Thursday, February 19, 2009


Though grand planners, Berlin’s Nazis built little. Only bits survive—such as Ernst Sagebiel’s Aviation Ministry (1936–37) and Tempelhof Airport (1936–41). Hitler impacted modernism not through buildings but inadvertently through expellant “gifts” (mostly to the United States—Gropius, Mies, and ultimately Mendelsohn). Although architecture—the “Word in Stone”—was critical to Hitler’s ideological program, it proved too costly after his war machine’s ignition. Still, until the bitter end, Hitler crouched as amateur architect over vast models with his amanuensis, Albert Speer. How sad for the profession that the 20th-century leader most architecturally impassioned was a tasteless criminal. Hitler’s architectural proclivities were vivid—a reactionary parochialism intended to resist “Bolshevist” cosmopolitanism and a perdurable monumentality in keeping with world domination. As Nazi preferences hardened, the Dessau Bauhaus was chased to Berlin (during Mies’s directorate), where the Gestapo finally padlocked it. Nazi aesthetics mirrored—with opposing predilection—the Weimar Socialists’ belief that architectural style symbolized specific political views. However, the Nazis added a destructive, racist edge. The Nazi-fomented Kris tallnacht (Night of Broken Glass, 1938) saw 9 of 12 Berlin synagogues aflame, including Ehrenfried Hessel’s famed Fasanenstraße Temple (1912).

Speer’s New Chancellery expansion (1938–39) housed Hitler. Stretching an intimidating quarter mile, its 480-foot gallery doubled the length of Versailles’ Hall of Mirrors. Hypertrophy drained Speer’s classicism of all humanism (entasis, for example, disappeared). Megalomania roamed across Speer’s unrealized “Germania” Berlin Plan (1937–42). This north/south avenue connected an 825-foot-diameter rotunda and 400- foot-high triumphal arch. Contemporary praise of Speer (Krier, 1985) ignores his errors. Speer blithely muffed axial transitions any Beaux-Arts journeyman could manage. Existing conditions at the Chancellery necessitated a slight axial rotation. Speer properly positioned a “Round Hall” to resolve this, then neglected to utilize it, merely crimping the bend within the poché. Where his Berlin Plan’s axis turned, he positioned his gargantuan rotunda but again earned no profit. The existing Reichstag, which Hitler wanted incorporated into “Germania,” had been built several degrees shy of due north/south. Speer merely ignored this, causing one side of his grand plaza to warp bizarrely. Speer’s architectural goose-stepping could successfully accommodate only 4 of the 360 compass degrees.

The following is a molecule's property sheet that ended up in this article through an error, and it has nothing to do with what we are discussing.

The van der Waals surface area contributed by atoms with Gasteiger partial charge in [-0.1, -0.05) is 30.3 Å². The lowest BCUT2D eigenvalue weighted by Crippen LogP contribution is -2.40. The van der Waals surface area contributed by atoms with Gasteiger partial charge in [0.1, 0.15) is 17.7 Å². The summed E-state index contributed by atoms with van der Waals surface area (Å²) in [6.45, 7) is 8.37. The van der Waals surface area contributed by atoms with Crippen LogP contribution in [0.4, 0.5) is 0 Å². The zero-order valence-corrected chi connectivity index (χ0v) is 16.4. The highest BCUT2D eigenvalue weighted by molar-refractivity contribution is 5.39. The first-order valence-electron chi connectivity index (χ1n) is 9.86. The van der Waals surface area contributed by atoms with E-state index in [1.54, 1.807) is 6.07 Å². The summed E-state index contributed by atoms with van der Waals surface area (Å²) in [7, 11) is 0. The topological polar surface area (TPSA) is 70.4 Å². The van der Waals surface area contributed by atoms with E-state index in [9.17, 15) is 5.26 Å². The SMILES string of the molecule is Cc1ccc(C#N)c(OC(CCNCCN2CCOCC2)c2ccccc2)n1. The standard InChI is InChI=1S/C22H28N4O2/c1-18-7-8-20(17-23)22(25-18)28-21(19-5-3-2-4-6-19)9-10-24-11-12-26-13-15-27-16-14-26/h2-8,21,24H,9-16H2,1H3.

In 1943 the Western Allies launched the aerial Battle of Berlin. By 1945 incendiary phosphorous had consumed 70 percent of the city’s center and 1.5 million Berliners’ homes. Soviet shelling came next, then tanks and capitulation. Only outlying Mietskasernen and Siedlungen escaped unscathed. “Quadrasectioning” ensued; apportionments observed Berlin’s 20 districts—six falling American, four British, two French, and eight Soviet (including Mitte, the historical kernel containing Schinkel’s battered works). From Berlin’s ceremonial remnants, ideological sterilization claimed further shares. Between 1947 and 1951, the standing walls of the Hohenzollern Stadtschloss and Hitler’s New Chancellery in the Soviet sector and the Gestapo’s headquarters at the Prinz-Albrecht-Palais (once renovated by Schinkel) in the American were dynamited.

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